LOS ANGELES—Researchers at the University of California, LosAngeles (UCLA) AIDS Institute say they have found a way to engineer human bloodstem cells into "killer" cells that can target and kill HIV-infected cells,which potentially could be used against other chronic viral diseases.
Lead investigator Scott G. Kitchen says the study, publishedDec. 7 in the-peer reviewed online journal PLoS ONE, provides proof-of-principle that human stem cellscan be engineered into the equivalent of a genetic vaccine.
Kitchen says existing CD8 cells that help fight helpinfection can already destroy HIV-infected cells, but there are not enough ofthe "killer" cells to clear the virus from the body.
Kitchen is an assistant professor of medicine in thedivision of hematology and oncology at the David Geffen School of Medicine atUCLA and a member of the UCLA AIDS Institute.
"These studies lay the foundation for further therapeuticdevelopment that involves restoring damaged or defective immune responsestoward a variety of viruses that cause chronic disease, or even different typesof tumors," Kitchen says.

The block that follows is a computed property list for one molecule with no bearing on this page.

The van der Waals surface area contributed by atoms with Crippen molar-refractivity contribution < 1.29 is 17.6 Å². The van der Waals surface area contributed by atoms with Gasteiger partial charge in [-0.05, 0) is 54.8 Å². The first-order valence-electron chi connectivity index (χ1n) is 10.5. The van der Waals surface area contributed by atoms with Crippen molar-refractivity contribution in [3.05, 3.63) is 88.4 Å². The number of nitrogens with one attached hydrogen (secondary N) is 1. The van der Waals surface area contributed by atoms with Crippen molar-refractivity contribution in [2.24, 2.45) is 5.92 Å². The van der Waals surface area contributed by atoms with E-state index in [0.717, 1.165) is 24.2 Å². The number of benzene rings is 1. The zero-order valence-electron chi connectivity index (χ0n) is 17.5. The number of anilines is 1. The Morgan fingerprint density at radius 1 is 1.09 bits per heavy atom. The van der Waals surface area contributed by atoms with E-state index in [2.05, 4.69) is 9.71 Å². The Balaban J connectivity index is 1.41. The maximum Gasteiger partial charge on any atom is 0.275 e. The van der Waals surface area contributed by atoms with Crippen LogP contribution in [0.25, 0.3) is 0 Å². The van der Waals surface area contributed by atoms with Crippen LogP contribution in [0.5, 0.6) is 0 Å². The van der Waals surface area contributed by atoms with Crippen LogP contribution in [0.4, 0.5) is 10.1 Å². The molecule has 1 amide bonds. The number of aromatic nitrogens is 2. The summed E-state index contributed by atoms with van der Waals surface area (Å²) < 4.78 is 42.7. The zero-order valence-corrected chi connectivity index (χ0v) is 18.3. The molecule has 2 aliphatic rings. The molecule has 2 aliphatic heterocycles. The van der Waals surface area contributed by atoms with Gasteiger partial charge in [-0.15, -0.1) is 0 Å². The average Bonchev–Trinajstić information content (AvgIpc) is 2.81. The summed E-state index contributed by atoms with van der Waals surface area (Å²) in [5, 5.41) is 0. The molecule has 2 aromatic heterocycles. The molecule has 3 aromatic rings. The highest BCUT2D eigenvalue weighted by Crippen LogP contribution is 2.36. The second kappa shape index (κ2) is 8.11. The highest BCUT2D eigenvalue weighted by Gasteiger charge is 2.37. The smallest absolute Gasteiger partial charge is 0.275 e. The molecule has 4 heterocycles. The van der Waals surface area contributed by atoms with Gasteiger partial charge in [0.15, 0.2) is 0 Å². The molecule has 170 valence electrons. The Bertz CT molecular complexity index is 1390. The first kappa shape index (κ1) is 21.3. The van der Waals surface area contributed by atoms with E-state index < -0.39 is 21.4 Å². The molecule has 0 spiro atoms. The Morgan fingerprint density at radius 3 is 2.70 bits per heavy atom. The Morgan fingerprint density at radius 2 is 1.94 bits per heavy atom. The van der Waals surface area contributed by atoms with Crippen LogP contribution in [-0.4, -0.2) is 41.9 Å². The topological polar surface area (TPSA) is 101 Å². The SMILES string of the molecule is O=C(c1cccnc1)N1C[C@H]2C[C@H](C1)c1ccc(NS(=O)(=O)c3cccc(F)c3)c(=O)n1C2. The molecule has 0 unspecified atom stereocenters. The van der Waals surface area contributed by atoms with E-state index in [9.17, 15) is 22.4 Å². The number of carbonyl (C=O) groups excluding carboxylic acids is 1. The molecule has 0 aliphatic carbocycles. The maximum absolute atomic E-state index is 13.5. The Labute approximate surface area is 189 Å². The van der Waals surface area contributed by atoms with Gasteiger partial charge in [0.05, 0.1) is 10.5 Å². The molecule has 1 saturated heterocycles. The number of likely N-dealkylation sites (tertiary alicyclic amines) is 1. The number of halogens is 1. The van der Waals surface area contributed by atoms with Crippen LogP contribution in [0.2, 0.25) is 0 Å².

According to the researchers, there is a desperate need foreffective therapies to fight chronic viral infections.
"The immune response is normally fastidious at controllingthe majority of viral infections and a therapeutic strategy aimed atreestablishing immune control represents a potentially powerful approachtowards treating persistent viral infections," they wrote.
The team examined the potential of genetically programminghuman hematopoietic stem cells to generate mature CD8+ cytotoxic T lymphocytesthat express a molecularly cloned, "transgenic" human anti-HIV T cell receptor(TCR).